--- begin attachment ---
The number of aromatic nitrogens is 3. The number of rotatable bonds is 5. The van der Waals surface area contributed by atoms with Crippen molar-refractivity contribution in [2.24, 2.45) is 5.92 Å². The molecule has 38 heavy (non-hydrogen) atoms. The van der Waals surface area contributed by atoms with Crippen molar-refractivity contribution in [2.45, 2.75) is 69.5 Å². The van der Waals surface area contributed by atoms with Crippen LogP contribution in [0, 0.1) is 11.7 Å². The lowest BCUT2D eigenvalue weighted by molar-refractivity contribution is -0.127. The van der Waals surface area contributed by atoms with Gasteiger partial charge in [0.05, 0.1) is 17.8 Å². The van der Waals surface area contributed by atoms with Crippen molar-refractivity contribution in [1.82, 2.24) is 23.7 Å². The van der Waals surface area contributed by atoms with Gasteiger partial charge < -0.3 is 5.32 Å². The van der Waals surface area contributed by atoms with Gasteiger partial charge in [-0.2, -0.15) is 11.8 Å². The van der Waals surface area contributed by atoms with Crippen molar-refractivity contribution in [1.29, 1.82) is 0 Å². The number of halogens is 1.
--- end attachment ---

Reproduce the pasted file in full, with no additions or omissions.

The number of aromatic nitrogens is 3. The number of rotatable bonds is 5. The van der Waals surface area contributed by atoms with Crippen molar-refractivity contribution in [2.24, 2.45) is 5.92 Å². The molecule has 38 heavy (non-hydrogen) atoms. The van der Waals surface area contributed by atoms with Crippen molar-refractivity contribution in [2.45, 2.75) is 69.5 Å². The van der Waals surface area contributed by atoms with Crippen LogP contribution in [0, 0.1) is 11.7 Å². The lowest BCUT2D eigenvalue weighted by molar-refractivity contribution is -0.127. The van der Waals surface area contributed by atoms with Gasteiger partial charge in [0.05, 0.1) is 17.8 Å². The van der Waals surface area contributed by atoms with Crippen molar-refractivity contribution in [1.82, 2.24) is 23.7 Å². The van der Waals surface area contributed by atoms with Gasteiger partial charge < -0.3 is 5.32 Å². The van der Waals surface area contributed by atoms with Gasteiger partial charge in [-0.2, -0.15) is 11.8 Å². The van der Waals surface area contributed by atoms with Crippen molar-refractivity contribution in [1.29, 1.82) is 0 Å². The number of halogens is 1.